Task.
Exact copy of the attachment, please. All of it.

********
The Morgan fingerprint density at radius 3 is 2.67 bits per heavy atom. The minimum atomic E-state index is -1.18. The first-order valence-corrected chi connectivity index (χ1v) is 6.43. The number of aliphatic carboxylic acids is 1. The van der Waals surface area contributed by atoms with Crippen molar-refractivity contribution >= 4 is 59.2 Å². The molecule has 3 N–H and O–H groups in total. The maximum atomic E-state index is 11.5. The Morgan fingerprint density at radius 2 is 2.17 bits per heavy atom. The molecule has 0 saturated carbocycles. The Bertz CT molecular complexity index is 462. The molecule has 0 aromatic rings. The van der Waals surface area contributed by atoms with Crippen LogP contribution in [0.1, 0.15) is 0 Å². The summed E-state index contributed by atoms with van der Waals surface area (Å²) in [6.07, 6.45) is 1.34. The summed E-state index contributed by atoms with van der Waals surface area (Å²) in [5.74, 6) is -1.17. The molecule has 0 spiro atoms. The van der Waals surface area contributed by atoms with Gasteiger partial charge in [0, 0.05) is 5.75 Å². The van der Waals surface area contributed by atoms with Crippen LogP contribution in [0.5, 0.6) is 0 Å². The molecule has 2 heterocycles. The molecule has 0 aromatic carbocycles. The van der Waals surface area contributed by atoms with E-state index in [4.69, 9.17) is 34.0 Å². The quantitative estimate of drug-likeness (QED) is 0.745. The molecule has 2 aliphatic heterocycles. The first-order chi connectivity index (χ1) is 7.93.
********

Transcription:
The Morgan fingerprint density at radius 3 is 2.67 bits per heavy atom. The minimum atomic E-state index is -1.18. The first-order valence-corrected chi connectivity index (χ1v) is 6.43. The number of aliphatic carboxylic acids is 1. The van der Waals surface area contributed by atoms with Crippen molar-refractivity contribution >= 4 is 59.2 Å². The molecule has 3 N–H and O–H groups in total. The maximum atomic E-state index is 11.5. The Morgan fingerprint density at radius 2 is 2.17 bits per heavy atom. The molecule has 0 saturated carbocycles. The Bertz CT molecular complexity index is 462. The molecule has 0 aromatic rings. The van der Waals surface area contributed by atoms with Crippen LogP contribution in [0.1, 0.15) is 0 Å². The summed E-state index contributed by atoms with van der Waals surface area (Å²) in [6.07, 6.45) is 1.34. The summed E-state index contributed by atoms with van der Waals surface area (Å²) in [5.74, 6) is -1.17. The molecule has 0 spiro atoms. The van der Waals surface area contributed by atoms with Gasteiger partial charge in [0, 0.05) is 5.75 Å². The van der Waals surface area contributed by atoms with Crippen LogP contribution in [0.5, 0.6) is 0 Å². The molecule has 2 heterocycles. The molecule has 0 aromatic carbocycles. The van der Waals surface area contributed by atoms with E-state index in [4.69, 9.17) is 34.0 Å². The quantitative estimate of drug-likeness (QED) is 0.745. The molecule has 2 aliphatic heterocycles. The first-order chi connectivity index (χ1) is 7.93.